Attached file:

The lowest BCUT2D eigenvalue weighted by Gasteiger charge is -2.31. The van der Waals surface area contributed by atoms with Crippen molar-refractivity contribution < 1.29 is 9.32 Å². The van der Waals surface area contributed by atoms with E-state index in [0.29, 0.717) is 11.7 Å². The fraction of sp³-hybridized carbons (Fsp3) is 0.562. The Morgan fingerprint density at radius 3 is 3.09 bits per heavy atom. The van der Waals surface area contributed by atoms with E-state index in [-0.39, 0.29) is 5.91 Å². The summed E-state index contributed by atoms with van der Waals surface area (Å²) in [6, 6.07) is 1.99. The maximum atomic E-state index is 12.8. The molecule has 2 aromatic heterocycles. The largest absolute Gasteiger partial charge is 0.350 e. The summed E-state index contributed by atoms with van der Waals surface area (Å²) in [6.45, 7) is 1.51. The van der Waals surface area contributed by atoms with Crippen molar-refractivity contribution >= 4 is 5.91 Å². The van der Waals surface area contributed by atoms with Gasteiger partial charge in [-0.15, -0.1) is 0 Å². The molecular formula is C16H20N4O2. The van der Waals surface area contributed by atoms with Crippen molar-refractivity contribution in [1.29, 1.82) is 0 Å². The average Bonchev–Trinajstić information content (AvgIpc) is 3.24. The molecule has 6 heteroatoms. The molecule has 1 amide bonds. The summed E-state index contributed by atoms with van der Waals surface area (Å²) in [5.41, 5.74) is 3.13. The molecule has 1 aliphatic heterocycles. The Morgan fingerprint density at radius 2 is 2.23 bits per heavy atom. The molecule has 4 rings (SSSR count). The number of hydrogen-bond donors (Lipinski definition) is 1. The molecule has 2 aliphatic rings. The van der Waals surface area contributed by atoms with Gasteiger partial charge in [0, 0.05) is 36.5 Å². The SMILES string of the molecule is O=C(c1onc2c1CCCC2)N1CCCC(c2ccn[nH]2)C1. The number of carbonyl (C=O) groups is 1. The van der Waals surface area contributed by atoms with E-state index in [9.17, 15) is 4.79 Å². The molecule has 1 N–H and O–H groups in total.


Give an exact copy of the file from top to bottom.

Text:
The lowest BCUT2D eigenvalue weighted by Gasteiger charge is -2.31. The van der Waals surface area contributed by atoms with Crippen molar-refractivity contribution < 1.29 is 9.32 Å². The van der Waals surface area contributed by atoms with E-state index in [0.29, 0.717) is 11.7 Å². The fraction of sp³-hybridized carbons (Fsp3) is 0.562. The Morgan fingerprint density at radius 3 is 3.09 bits per heavy atom. The van der Waals surface area contributed by atoms with E-state index in [-0.39, 0.29) is 5.91 Å². The summed E-state index contributed by atoms with van der Waals surface area (Å²) in [6, 6.07) is 1.99. The maximum atomic E-state index is 12.8. The molecule has 2 aromatic heterocycles. The largest absolute Gasteiger partial charge is 0.350 e. The summed E-state index contributed by atoms with van der Waals surface area (Å²) in [6.45, 7) is 1.51. The van der Waals surface area contributed by atoms with Crippen molar-refractivity contribution >= 4 is 5.91 Å². The van der Waals surface area contributed by atoms with Gasteiger partial charge in [-0.15, -0.1) is 0 Å². The molecular formula is C16H20N4O2. The van der Waals surface area contributed by atoms with Crippen molar-refractivity contribution in [1.29, 1.82) is 0 Å². The average Bonchev–Trinajstić information content (AvgIpc) is 3.24. The molecule has 6 heteroatoms. The molecule has 1 amide bonds. The summed E-state index contributed by atoms with van der Waals surface area (Å²) in [5.41, 5.74) is 3.13. The molecule has 1 aliphatic heterocycles. The Morgan fingerprint density at radius 2 is 2.23 bits per heavy atom. The molecule has 4 rings (SSSR count). The number of hydrogen-bond donors (Lipinski definition) is 1. The molecule has 2 aliphatic rings. The van der Waals surface area contributed by atoms with Gasteiger partial charge in [0, 0.05) is 36.5 Å². The SMILES string of the molecule is O=C(c1onc2c1CCCC2)N1CCCC(c2ccn[nH]2)C1. The number of carbonyl (C=O) groups is 1. The van der Waals surface area contributed by atoms with E-state index in [9.17, 15) is 4.79 Å². The molecule has 1 N–H and O–H groups in total.